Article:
Leo Prusak, the federal aviation administration official who supervises air-traffic-control facilities at all three New York-area airports, descended from the LaGuardia tower to the terminal one difficult day and saw a young woman who looked distressed and defeated. He couldn't resist walking over.
She had been living in the airport for two days, he discovered, and still had no immediate hope of getting out. Her first flight had been canceled, and there was no room for her on later flights. She was neither a frequent flier nor a first-class passenger.
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She had no pull in the terrible new world of aviation, where losses are measured in billions. Only high-end frequent fliers are valued in that world, and airlines must squeeze a fanny into almost every seat just to survive. The look on Prusak's face as he related this story later was more powerful than words. A man who directs massive hunks of metal was powerless to help one young woman get out of New York City.
You never want to be that stranded passenger, feeling helpless. But before we tell you how to make the best of the new realities of air travel, you need to know what brought the business to this sorry state.
The $5-Billion Bill
Few things in life are as unpleasant as an intrusive medical examination, a divorce or a trip by air. Of the three, only the airline trip seems to be getting worse. Infrequent fliers traveling on cheap tickets must pay for checked luggage. Meals and even free soft drinks seem to be fading into history.
The reason is that high fuel prices have collided with a global economic downturn. Even as the price of fuel moderates, it still accounts for 36% of airline operating costs worldwide, up from 13% in 2002. That and shrinking demand led the International Air Transport Association in Geneva to predict $5 billion in losses for U.S. airlines in 2008. "The situation remains bleak," says Giovanni Bisignani, IATA's director general.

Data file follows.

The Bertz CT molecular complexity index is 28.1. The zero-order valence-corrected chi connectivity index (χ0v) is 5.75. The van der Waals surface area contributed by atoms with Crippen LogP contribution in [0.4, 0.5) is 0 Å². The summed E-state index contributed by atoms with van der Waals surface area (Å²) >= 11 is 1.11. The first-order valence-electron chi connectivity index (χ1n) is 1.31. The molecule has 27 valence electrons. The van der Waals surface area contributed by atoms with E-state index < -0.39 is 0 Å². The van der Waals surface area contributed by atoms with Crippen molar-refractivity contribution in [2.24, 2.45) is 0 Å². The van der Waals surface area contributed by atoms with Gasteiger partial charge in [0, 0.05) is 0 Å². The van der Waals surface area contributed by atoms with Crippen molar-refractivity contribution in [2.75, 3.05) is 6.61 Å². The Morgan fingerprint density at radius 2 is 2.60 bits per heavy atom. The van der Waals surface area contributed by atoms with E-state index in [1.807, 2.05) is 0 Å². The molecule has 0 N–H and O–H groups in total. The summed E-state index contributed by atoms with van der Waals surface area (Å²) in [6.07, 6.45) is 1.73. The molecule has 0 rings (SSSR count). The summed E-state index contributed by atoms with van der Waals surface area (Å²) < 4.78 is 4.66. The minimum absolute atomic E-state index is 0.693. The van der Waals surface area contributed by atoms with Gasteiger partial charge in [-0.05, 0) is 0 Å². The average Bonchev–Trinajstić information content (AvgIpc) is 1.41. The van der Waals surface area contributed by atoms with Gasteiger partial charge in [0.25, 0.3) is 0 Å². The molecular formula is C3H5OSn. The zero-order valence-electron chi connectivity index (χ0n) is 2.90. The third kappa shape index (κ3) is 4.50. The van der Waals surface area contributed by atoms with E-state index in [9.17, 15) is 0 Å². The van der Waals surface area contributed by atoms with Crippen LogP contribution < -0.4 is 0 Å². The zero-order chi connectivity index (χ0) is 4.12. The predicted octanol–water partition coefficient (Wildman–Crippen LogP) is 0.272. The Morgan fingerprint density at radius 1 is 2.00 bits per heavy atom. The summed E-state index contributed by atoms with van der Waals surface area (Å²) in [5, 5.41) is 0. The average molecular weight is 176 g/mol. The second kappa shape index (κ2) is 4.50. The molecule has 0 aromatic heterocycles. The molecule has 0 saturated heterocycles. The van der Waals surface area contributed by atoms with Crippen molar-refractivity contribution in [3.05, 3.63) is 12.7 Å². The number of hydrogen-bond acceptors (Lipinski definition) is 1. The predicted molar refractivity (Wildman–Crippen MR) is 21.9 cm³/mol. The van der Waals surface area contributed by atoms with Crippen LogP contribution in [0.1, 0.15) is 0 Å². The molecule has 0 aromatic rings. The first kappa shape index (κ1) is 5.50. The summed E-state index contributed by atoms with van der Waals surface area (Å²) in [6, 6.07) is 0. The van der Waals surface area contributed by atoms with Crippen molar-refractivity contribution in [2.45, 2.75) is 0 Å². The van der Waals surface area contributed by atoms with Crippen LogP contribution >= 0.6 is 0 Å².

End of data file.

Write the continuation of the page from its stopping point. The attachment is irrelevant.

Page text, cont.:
So airlines are in the midst of their first planned, long-term shrinkage in aviation history. Going into 2009, there will be at least 7% fewer seats flying in U.S. airspace than at the start of 2008, and the shrinkage isn't over. It's the equivalent of a moderate-size airline being removed from the country's skies. Small cities are dis-appearing from the airlines' maps. Since the start of the fuel spike, more than 100 have lost commercial-airline service, including Youngstown, Ohio; Rutland, Vt.; Kingman, Ariz.; St. Augustine, Fla.; Santa Fe, N.M.; and Lancaster, Pa.
Why not just raise fares and make up the $5-billion loss? Airline people say that would be suicidal. Like the proverbial frog that jumps out of a pot of boiling water, passengers would flee if they felt themselves being cooked. Research has shown that a sudden rise in fares would chase away at least 20% of airline travelers -- those who could drive or simply change their vacation plans.
Gary Kelly, chairman of Southwest Airlines, the only large airline continuing to turn a relatively healthy profit, is a master at attracting the budget traveler. Says Kelly: "If we can move fares along at a gradual rate, that would be optimal."
Meanwhile, some European airlines are doing quite well. Lufthansa and Air France-KLM, for example, both announced that despite the economic downturn and high fuel prices, they expect to meet their profit forecasts. Other European airlines, even low-cost Ryanair, are cutting some flights and otherwise controlling costs, but they do not seem worried about their immediate future.
The big concern is how you, the passenger, can survive in an unfriendly air market. The main solution is surprisingly simple, yet it's an impossible dream for the vast majority of passengers: Be a high-mileage frequent flier on an expense account who must sometimes buy last-minute, more-expensive tickets.
Such fliers sit atop the airlines' food chain. When things go bad, airlines will take care of them first, although not nearly as well as in past years. For lesser beings, the aviation experience goes downhill, bottoming with occasional fliers who search for the lowest possible fare. Airlines gladly sacrifice them first these days.